Wilton DPW director says alternate energy sources could save town money

Chris Burney told the Board of Selectmen that possible natural gas shortages may materialize this winter and reviewed Wilton’s hyperfocus on solar energy over the past five years.

Chris Burney told the Board of Selectmen that possible natural gas shortages may materialize this winter and reviewed Wilton’s hyperfocus on solar energy over the past five years.

Stephanie Kim / Hearst Connecticut Media

WILTON — In a recent discussion with the Board of Selectmen, Director of Public Works Chris Burney outlined the ways the town could save money with its utilization of renewable energy sources.

He led his review by relaying a warning issued from Eversource Energy, the town and state’s main energy provider, hinting at possible natural gas shortages in the event of extremely cold weather that could result in “brownouts or rolling blackouts in New England.”

A solution to that predicament, Burney explained, is prioritizing renewable resources like wind, hydro and solar power — the latter being something that Wilton has prioritized for the past five years.

“Four years ago, five years ago, we had no solar (power),” Burney said. “Now, we’re up and over 70% of our total energy use in the town is generated by solar.”

The town began its investment into utilizing solar energy by installing 300-kilowatt solar panel systems on the roofs of Miller-Driscoll School and Middlebrook Middle School. Since their installations, along with any other solar paneling in town owned by the municipality, the systems have generated about “2.4 million kilowatt hours” of energy, per Burney. The town also has invested in two solar energy fields in Middletown that provide power to Wilton.

These effects are saving the town over $200,000 each year, the DPW director said. And while the prices of other utilities used by the town increase — such as the price of heating oil and diesel — the utilization of solar energy means that the grand total of avoided costs increases as well.

As for the amount of heating oil used by the town, Burney reported that Wilton averages roughly 21,000 gallons a year. While the town has cut back on heating oil use in years past with the implentation of solar, it is still used to power the Transfer Station, Town Hall, police headquarters, the Annex and a number of houses owned by the town.

Fluctuation is pricing will play a role this year, Burney said. In 2019, oil was $2 a gallon. Last year, it was as low as $1.77 a gallon. Presently, the price sits at about $2.25 a gallon and Burney said that at the current price, the town will not want to contract supply for the long term.

As for diesel, prices have gone up in recent years from $1.86 per gallon to the current $2.50 per gallon. The town’s annual budget for diesel runs about “$75,000 to $85,000” a year and is “not something that is significant.” The town mostly uses diesel for its DPW utility trucks that Burney said do less than an average of 3,000 miles per year.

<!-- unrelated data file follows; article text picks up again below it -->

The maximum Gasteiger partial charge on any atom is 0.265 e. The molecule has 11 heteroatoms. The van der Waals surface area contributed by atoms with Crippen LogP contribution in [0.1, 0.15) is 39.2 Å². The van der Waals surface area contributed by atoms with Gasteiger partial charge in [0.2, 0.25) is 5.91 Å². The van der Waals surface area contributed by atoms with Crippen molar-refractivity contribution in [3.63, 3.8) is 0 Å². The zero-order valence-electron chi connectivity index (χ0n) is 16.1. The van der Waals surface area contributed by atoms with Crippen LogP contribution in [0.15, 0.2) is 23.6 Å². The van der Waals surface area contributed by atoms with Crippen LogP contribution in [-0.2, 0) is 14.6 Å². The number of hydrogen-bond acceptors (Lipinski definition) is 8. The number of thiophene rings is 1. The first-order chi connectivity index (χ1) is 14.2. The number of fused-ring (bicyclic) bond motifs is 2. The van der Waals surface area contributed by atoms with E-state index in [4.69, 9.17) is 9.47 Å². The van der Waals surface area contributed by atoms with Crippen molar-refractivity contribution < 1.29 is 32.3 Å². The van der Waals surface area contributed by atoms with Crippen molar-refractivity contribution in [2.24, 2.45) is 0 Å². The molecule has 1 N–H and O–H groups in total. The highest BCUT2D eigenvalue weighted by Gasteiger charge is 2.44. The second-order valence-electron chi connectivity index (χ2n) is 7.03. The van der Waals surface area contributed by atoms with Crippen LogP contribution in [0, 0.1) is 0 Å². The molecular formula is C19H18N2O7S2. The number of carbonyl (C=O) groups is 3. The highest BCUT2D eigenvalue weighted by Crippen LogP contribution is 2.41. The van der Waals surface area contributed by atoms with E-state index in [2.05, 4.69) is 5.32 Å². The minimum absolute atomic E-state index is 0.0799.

The pandemic has not just affected the market and caused price hikes, though. Burney told selectmen that required ventilation system accomodations in schools during the pandemic have caused for gas consumption to jump between 30 and 40%, depending on the school building. With the new ventilation standard during COVID requiring that all air filtered into the building be “outside air,” more gas is needed to warm that air in colder months, causing the usage jump.

He outlined these methods of energy use by the town after noting Eversource’s possible blackout warning because, Burney explained, the pipelines, overseen by ISO New England, are “not big enough” to pump gas through and that extreme cold temperatures could affect power supplies not just in Wilton, but across the state and New England as a whole.

Even trickier is that the weather does not have to particularly affect the Northeast, Burney explained. As these pipelines connect to other parts of the country, Burney said large percentages of natural gas consumption can be experienced quickly in other regions during extreme cold spells, such as in the Midwest, all while Connecticut is experiencing milder conditions.

“So we could be having normal weather temperatures, mild weather temperatures, rather the Midwest is having severe cold, and gas consumption is up,” Burney explained, “then we could be seeing some blackouts.”

States like California, he said, have banned installation of natural gas in new buildings. Even nearby cities like New York City are implementing the same restriction.

The DPW director acknowledged that natural gas is “one of the heavier pollutants,” but also said it is the predominant fuel for generating electricity.

Selectman Bas Nabulsi inquired whether the town could reach higher than the current 70% solar threshold, to offset the need of oil and natural gas, to which Burney said the town is also looking for more opportunities in that regard.

“I don’t have a limit on what I would recommend the town, and we could still go forward,” Burney said. Once achieving full capacity, he said, if the town does not have a concomitant use for the power while selling some not used, then the “numbers start to make less sense.”

“But we haven’t reached that point yet, and if something comes along and its attractive, I will certainly be looking at it, talk to Lynne (Vanderslice), and bring it to you for approval,” Burney said.